Advancing the Province’s 3-Year Anti-Racism Strategic Plan
Today, Michael Coteau, Minister Responsible for Anti-Racism, introduced new legislation that would, if passed, embed Ontario’s Anti-Racism Directorate in law, creating a framework for continued work to promote equity for racialized groups across the province.
During public consultations held last year, the province’s Anti-Racism Directorate heard from community members that legislation was needed to ensure the long-term sustainability of the government’s anti-racism efforts. This proposed Anti-Racism Act responds to that request and would allow government and public sector organizations to identify and combat systemic racism in policies, programs and services and effectively work toward advancing racial equity for all.
If passed, the proposed Anti-Racism Act would:
- Establish the Anti-Racism Directorate in legislation to ensure its long-term sustainability
- Ensure the sustainability and accountability of the government’s anti-racism work by developing and maintaining a multi-year anti-racism strategy. The strategy’s initiatives, targets and indicators would be reported upon annually to measure the strategy’s effectiveness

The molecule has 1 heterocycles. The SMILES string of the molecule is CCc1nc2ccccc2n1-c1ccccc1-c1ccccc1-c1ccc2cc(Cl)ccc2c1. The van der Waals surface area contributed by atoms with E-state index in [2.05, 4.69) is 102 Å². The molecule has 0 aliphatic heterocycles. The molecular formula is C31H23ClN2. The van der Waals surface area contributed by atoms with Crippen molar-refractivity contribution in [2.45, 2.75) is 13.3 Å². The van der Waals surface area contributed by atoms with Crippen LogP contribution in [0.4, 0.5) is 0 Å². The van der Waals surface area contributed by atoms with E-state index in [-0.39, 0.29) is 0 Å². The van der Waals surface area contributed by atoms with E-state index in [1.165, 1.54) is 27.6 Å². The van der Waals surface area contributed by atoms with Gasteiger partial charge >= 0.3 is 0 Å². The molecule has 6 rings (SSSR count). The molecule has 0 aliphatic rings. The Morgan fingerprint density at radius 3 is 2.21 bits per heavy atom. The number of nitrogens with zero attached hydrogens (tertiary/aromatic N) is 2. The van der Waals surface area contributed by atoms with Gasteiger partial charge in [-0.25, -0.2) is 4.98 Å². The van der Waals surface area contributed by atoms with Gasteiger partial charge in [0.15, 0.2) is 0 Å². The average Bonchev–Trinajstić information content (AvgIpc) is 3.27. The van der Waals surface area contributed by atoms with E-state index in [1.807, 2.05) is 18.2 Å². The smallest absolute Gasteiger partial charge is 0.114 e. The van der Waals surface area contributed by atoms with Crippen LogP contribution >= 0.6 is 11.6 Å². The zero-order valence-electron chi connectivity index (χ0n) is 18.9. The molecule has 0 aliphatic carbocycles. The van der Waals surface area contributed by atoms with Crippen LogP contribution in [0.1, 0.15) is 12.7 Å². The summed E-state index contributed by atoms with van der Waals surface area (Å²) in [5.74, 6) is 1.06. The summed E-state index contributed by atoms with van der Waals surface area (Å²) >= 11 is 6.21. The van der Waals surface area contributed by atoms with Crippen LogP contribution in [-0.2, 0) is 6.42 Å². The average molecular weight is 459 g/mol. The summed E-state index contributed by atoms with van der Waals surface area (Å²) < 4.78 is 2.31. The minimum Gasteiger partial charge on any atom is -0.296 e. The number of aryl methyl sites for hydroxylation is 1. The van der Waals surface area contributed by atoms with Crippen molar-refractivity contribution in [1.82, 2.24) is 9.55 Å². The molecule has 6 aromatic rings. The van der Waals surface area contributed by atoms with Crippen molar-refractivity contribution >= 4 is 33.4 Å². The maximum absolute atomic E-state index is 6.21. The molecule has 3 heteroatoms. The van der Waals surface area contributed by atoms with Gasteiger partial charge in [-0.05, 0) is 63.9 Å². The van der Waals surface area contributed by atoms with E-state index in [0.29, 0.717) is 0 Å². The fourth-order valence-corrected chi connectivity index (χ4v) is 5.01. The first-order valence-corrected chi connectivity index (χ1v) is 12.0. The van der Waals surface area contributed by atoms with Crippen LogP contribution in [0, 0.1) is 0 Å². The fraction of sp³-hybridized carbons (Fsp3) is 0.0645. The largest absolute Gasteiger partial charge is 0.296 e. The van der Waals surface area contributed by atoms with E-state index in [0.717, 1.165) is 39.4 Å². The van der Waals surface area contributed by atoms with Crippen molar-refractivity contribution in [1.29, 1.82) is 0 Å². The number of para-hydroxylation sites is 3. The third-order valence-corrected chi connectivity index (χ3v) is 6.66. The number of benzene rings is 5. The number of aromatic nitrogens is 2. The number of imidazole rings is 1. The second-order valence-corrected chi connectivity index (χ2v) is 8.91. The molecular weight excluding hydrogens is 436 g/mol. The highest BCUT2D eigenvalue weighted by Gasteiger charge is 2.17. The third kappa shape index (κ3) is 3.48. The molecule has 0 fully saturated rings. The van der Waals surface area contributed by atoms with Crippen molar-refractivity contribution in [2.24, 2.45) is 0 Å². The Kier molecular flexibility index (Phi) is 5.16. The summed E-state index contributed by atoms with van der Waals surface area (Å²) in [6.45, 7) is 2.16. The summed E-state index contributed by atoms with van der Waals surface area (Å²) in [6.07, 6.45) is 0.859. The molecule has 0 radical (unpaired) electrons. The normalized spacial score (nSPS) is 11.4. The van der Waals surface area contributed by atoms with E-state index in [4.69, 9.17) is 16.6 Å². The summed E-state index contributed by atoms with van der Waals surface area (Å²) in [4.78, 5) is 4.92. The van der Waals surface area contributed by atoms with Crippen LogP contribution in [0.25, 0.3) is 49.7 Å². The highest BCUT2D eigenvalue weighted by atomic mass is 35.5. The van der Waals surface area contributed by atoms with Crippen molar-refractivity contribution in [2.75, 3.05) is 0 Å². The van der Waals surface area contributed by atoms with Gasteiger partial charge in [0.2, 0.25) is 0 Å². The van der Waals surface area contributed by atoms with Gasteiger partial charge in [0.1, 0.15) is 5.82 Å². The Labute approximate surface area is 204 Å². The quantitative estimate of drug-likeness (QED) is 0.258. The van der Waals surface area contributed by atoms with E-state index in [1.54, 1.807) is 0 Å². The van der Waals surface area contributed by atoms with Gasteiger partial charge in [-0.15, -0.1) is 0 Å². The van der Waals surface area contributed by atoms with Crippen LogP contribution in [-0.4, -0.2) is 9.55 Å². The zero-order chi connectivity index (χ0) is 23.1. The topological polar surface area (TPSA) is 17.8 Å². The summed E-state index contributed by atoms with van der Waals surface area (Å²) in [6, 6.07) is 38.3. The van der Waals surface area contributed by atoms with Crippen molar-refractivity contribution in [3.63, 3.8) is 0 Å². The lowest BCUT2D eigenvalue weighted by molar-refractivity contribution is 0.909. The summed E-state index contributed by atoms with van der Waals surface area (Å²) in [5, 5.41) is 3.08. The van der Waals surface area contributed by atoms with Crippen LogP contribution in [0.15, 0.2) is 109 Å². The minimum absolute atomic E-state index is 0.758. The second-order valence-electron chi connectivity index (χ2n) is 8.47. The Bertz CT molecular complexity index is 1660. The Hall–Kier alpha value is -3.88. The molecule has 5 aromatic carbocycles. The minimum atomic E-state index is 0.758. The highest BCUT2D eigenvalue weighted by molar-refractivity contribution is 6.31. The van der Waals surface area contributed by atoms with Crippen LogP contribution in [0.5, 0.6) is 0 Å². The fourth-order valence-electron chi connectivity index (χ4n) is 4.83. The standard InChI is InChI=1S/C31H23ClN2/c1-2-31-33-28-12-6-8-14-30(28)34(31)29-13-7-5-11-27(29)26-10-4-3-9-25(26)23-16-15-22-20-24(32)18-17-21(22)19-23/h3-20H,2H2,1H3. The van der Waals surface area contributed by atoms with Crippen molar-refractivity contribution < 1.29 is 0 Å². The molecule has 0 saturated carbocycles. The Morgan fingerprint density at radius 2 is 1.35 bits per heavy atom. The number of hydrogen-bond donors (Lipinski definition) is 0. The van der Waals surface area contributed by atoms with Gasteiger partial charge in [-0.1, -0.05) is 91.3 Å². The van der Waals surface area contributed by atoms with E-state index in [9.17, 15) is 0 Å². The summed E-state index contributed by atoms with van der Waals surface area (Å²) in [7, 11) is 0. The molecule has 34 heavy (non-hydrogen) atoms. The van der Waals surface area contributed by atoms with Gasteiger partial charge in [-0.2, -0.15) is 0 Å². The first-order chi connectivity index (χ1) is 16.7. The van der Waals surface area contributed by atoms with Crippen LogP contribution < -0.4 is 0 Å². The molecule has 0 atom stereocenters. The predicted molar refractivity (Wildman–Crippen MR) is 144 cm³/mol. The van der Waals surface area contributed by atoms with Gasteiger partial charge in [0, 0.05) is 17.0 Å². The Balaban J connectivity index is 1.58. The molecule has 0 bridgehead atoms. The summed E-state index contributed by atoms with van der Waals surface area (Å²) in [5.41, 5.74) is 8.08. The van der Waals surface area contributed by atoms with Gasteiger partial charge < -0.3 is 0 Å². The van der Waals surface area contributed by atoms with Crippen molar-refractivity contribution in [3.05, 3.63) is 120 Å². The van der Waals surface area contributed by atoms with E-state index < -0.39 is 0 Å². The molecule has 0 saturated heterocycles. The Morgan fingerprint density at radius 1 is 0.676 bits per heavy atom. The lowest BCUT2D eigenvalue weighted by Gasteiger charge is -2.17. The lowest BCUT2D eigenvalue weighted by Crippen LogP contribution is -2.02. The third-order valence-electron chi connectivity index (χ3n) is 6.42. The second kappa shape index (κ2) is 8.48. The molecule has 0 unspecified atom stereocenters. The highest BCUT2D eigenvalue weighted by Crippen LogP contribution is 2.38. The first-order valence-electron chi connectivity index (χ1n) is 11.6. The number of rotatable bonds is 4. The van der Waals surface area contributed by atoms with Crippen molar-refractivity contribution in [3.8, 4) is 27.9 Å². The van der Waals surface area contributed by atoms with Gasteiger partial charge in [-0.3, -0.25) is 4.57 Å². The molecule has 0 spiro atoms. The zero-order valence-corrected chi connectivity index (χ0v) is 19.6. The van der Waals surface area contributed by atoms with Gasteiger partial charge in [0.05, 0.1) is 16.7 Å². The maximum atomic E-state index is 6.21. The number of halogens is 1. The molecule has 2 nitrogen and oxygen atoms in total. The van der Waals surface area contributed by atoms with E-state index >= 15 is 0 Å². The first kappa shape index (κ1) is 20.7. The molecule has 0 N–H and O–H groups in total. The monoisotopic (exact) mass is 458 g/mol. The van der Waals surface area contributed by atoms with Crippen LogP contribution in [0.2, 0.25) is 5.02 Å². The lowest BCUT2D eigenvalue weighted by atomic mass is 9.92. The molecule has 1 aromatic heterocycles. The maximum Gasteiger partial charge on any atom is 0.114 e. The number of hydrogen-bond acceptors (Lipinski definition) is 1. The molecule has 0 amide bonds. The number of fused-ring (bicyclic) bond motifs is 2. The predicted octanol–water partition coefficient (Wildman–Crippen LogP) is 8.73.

- Require a review of the anti-racism strategy at least every five years, in consultation with the public
- Enable the government to mandate race data collection and an anti-racism impact assessment framework, to apply an anti-racism perspective to public sector policies and programs.
Eliminating systemic racism is part of Ontario’s plan to create jobs, grow our economy and help people in their everyday lives.
- The breadth of Ontario’s proposed Anti-Racism Act is unprecedented in Canada, and would position the province as a leader in working toward the elimination of systemic racism.
- The Anti-Racism Directorate was established in February 2016.
- A Better Way Forward: Ontario’s 3-Year Anti-Racism Strategic Plan was announced on March 7, 2017 and outlines Ontario’s approach to combatting systemic racism.
- The proposed Anti-Racism Act includes provisions that protect privacy and personal information and if passed, would provide the Information and Privacy Commissioner with an oversight role.
- It is estimated that by 2031, racialized people will make up 40 per cent of Ontarians.
Photo from: www.thestar.com